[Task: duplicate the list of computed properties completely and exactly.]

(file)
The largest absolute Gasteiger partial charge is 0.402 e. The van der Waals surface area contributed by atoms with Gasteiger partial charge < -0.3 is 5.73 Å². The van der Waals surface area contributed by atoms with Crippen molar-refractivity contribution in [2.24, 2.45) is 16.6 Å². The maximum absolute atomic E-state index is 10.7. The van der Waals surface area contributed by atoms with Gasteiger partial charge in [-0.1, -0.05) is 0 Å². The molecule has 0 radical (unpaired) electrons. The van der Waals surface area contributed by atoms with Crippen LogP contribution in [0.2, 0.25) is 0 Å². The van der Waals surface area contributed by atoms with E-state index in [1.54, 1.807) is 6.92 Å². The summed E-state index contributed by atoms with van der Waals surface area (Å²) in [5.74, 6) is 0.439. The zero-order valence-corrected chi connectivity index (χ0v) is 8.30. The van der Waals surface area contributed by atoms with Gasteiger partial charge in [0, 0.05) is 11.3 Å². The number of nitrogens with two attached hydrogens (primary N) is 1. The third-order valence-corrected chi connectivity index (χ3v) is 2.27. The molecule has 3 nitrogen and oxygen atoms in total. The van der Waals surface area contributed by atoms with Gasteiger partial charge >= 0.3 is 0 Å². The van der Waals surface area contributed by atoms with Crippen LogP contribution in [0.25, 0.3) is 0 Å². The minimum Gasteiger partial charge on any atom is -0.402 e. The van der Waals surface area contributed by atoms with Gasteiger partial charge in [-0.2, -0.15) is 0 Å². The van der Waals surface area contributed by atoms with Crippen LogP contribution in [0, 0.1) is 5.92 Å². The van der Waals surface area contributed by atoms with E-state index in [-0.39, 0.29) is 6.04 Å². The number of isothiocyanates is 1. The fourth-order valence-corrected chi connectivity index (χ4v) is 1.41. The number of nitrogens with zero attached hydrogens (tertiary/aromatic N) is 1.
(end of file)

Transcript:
The largest absolute Gasteiger partial charge is 0.402 e. The van der Waals surface area contributed by atoms with Gasteiger partial charge < -0.3 is 5.73 Å². The van der Waals surface area contributed by atoms with Crippen molar-refractivity contribution in [2.24, 2.45) is 16.6 Å². The maximum absolute atomic E-state index is 10.7. The van der Waals surface area contributed by atoms with Gasteiger partial charge in [-0.1, -0.05) is 0 Å². The molecule has 0 radical (unpaired) electrons. The van der Waals surface area contributed by atoms with Crippen LogP contribution in [0.2, 0.25) is 0 Å². The van der Waals surface area contributed by atoms with E-state index in [1.54, 1.807) is 6.92 Å². The summed E-state index contributed by atoms with van der Waals surface area (Å²) in [5.74, 6) is 0.439. The zero-order valence-corrected chi connectivity index (χ0v) is 8.30. The van der Waals surface area contributed by atoms with Gasteiger partial charge in [0, 0.05) is 11.3 Å². The number of nitrogens with two attached hydrogens (primary N) is 1. The third-order valence-corrected chi connectivity index (χ3v) is 2.27. The molecule has 3 nitrogen and oxygen atoms in total. The van der Waals surface area contributed by atoms with Gasteiger partial charge >= 0.3 is 0 Å². The van der Waals surface area contributed by atoms with Crippen LogP contribution in [0.25, 0.3) is 0 Å². The minimum Gasteiger partial charge on any atom is -0.402 e. The van der Waals surface area contributed by atoms with Gasteiger partial charge in [-0.2, -0.15) is 0 Å². The van der Waals surface area contributed by atoms with Crippen LogP contribution in [0, 0.1) is 5.92 Å². The van der Waals surface area contributed by atoms with E-state index in [-0.39, 0.29) is 6.04 Å². The number of isothiocyanates is 1. The fourth-order valence-corrected chi connectivity index (χ4v) is 1.41. The number of nitrogens with zero attached hydrogens (tertiary/aromatic N) is 1.